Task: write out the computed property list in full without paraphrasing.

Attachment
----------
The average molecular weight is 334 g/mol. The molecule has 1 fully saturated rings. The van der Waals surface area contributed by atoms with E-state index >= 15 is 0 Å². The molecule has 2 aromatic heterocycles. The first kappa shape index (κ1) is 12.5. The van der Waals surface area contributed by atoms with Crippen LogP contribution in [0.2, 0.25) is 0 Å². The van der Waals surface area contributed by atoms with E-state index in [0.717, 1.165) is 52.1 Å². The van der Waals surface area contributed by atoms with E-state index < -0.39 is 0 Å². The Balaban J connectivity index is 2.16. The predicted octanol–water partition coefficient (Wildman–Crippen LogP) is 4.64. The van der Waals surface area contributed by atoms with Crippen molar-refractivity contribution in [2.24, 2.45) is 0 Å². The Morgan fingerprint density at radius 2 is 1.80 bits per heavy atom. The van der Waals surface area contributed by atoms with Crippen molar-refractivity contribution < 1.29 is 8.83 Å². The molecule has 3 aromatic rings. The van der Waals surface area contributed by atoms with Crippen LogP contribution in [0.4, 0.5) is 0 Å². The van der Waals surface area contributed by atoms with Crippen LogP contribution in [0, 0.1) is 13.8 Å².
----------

The average molecular weight is 334 g/mol. The molecule has 1 fully saturated rings. The van der Waals surface area contributed by atoms with E-state index >= 15 is 0 Å². The molecule has 2 aromatic heterocycles. The first kappa shape index (κ1) is 12.5. The van der Waals surface area contributed by atoms with Crippen LogP contribution in [0.2, 0.25) is 0 Å². The van der Waals surface area contributed by atoms with E-state index in [0.717, 1.165) is 52.1 Å². The van der Waals surface area contributed by atoms with E-state index < -0.39 is 0 Å². The Balaban J connectivity index is 2.16. The predicted octanol–water partition coefficient (Wildman–Crippen LogP) is 4.64. The van der Waals surface area contributed by atoms with Crippen molar-refractivity contribution in [2.24, 2.45) is 0 Å². The Morgan fingerprint density at radius 2 is 1.80 bits per heavy atom. The van der Waals surface area contributed by atoms with Crippen molar-refractivity contribution < 1.29 is 8.83 Å². The molecule has 3 aromatic rings. The van der Waals surface area contributed by atoms with Crippen LogP contribution in [0.4, 0.5) is 0 Å². The van der Waals surface area contributed by atoms with Crippen LogP contribution in [0, 0.1) is 13.8 Å².